As usual and as expected in this hot season, people rarely hike, certainly in the hot south. The meeting at our “Lighthouse” continues in its usual format and hopes for voices that will refresh the discourse. Today Racheli “refreshed”. She came with Malki. For the first time with us, and her curiosity about the sulfur plant, earned her and us a historical review by Ramy, about the history of the project and the space in which it resides. Of course, the lighthouse keepers have heard these things many times, but Ramy always adds details and creates renewed interest. Most of the conversation took place between Rami and me when Rami greets on the one hand my “eagerness” to expand knowledge in the history of the communities that live and struggle on the area and on the other hand Rami claims, I “choose truth” on the one hand and bring myself to “extremism” on the other. In the concept of “self-hatred” God forbidden… I argue that the “objective” approach, which holds that “both sides are guilty” or “subjective truth”, frees the claimant from significant criticism of the actions of the community to which he belongs and the attempt to present an impartial judgment in all of us is impossible. Values ​​are cast by which we judge human behavior.
Shmulik makes coffee and occasionally contributes his mind from a few meters away and decades of engaging in the regional / community conflict, and Hayut says we are all products of “indoctrination” that we absorb from the moment we are born…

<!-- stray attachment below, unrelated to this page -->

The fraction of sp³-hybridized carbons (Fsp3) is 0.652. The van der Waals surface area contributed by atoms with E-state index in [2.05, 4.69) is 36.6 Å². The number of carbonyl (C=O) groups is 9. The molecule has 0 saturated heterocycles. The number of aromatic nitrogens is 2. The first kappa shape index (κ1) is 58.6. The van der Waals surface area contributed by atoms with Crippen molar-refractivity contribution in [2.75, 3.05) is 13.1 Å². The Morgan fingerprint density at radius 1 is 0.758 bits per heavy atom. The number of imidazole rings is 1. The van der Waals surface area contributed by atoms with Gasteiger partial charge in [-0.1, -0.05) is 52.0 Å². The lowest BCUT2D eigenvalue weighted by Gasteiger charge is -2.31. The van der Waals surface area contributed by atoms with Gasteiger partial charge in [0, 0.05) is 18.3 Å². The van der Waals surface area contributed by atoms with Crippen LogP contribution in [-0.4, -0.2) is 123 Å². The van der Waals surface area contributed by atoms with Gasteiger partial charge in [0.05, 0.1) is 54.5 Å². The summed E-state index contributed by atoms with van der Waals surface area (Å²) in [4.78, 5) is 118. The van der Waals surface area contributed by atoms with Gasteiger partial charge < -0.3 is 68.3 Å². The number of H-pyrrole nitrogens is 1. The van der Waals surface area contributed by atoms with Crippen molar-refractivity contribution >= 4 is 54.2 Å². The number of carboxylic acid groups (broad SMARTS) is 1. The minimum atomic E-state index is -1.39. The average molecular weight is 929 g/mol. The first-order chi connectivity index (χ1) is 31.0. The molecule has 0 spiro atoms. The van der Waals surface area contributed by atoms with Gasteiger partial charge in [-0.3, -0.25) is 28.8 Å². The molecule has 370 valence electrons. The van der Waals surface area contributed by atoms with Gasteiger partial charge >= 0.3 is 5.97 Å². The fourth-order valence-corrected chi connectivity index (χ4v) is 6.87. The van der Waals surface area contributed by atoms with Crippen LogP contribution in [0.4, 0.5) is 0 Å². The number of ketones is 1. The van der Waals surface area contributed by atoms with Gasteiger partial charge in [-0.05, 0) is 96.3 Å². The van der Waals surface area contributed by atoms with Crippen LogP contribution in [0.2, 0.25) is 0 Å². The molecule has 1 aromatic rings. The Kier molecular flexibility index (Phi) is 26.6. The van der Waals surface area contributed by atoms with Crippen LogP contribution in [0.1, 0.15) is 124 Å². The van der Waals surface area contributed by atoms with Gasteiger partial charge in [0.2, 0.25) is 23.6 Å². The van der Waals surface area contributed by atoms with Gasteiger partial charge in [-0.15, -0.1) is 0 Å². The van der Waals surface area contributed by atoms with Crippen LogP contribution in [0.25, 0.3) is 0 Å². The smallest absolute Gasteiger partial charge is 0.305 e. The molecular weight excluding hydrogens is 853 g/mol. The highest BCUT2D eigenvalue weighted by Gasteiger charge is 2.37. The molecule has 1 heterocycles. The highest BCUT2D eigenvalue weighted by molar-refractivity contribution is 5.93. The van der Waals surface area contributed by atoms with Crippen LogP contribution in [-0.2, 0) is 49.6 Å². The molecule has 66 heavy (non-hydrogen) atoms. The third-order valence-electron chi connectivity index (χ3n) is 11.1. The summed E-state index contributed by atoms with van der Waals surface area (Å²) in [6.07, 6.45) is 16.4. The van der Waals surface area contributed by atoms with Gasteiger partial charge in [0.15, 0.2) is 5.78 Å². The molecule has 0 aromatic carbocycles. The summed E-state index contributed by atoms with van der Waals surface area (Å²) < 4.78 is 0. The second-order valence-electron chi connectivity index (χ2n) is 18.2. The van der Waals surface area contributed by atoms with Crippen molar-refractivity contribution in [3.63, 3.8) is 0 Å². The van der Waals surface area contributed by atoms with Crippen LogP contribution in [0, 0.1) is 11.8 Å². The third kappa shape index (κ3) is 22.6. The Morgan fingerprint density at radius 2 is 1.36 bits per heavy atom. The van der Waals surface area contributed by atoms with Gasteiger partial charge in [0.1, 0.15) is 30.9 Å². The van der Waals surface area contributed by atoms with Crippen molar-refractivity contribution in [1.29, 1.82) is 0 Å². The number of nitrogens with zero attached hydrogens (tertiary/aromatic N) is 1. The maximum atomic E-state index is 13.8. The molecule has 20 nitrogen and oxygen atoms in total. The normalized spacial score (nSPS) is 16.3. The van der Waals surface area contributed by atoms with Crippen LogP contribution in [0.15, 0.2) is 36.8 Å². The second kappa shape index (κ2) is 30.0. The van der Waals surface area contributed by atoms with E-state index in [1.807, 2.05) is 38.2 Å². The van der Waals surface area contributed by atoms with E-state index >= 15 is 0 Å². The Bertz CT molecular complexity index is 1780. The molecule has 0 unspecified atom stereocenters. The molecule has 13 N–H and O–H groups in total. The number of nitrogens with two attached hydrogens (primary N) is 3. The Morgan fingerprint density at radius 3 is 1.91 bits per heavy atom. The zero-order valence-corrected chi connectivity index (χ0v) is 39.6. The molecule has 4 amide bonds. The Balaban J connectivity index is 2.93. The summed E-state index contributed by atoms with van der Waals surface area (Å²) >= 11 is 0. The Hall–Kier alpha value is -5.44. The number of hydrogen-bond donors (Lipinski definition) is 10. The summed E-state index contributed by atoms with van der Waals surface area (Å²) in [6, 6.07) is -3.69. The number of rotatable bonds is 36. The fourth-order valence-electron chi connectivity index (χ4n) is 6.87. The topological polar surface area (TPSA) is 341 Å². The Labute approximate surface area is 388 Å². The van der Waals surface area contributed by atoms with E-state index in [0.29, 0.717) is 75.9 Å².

Hanan arrives and follows. Malki and Racheli. For the last hour, Maharan is also joining. Hanan is practical and initiates a “circle” when he is the first speaker. He tells Racheli mainly about the essence of the “lighthouse” that was used and implemented by Rami about three and a half years ago as a response to his internal distress (of Rami…) and was joined by other residents from the Gaza area (this is the opportunity to wish Roni, who joined Rami from the beginning, complete healing and fast return to “service”). Hanan added in the context of Gaza, which this week caught sight of an article about two detention camps from Gaza set up in the early 1970s, in Sinai, to which individuals and families who were not well received by the sovereign were exiled.